Learn about target date of mutual funds.
A: Target date funds are designed to provide what the fund company believes is an appropriate asset allocation based on the date at which you expect to need your money. The more time you have, the more aggressively those funds invest. As you get older, they automatically move to a more conservative allocation. Theoretically, you should be able to invest and they will do the job of rebalancing.
The potential disadvantage of these funds is the loss of some control of your allocation. The funds decide your asset allocation according to your age and the years you have left until you retire. If that date is far off, then they can take more risk, which could lead to significant losses in a down market. If your retirement date is near, then they can be more conservative, with potentially less return than you require.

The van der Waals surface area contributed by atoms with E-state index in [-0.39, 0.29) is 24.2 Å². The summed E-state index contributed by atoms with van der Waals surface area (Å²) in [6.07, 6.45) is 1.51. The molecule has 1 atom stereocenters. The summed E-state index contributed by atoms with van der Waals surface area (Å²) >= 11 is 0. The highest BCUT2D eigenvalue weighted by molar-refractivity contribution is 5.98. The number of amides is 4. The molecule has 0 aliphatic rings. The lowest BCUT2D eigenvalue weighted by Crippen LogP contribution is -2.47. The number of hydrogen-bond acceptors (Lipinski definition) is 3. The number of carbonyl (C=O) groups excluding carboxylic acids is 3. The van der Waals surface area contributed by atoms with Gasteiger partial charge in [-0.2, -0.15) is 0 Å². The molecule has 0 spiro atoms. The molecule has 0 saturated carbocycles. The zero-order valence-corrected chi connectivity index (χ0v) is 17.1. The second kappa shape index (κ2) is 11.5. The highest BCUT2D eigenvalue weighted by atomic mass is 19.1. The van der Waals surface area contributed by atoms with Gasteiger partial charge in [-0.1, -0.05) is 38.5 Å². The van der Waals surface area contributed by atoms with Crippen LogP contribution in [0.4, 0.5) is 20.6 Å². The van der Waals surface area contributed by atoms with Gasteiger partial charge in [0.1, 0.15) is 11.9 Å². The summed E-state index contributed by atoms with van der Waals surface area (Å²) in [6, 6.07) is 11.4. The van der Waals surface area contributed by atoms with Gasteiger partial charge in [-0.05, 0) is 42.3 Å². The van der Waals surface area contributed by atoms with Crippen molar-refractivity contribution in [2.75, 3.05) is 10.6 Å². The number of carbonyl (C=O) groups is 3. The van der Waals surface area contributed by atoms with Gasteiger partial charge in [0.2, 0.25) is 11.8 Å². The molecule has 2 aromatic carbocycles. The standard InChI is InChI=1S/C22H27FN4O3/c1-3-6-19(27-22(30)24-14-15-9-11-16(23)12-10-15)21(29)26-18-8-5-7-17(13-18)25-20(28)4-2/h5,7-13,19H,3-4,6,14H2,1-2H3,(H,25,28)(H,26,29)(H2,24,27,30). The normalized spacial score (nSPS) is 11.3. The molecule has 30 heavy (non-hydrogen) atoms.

The answer to the question regarding reverse mortgages in the November 5 Money Management Q&A column should have read, "Any equity remaining after the loan is repaid goes to the estate."
Send your money management questions to firstname.lastname@example.org (please include your regular postal address). Answers to our readers' questions were provided by Rial Moulton, JD, CFP, CPA/PFS, cofounder of Retirement & Tax Planning Specialists, Inc. in Spokane, Washington.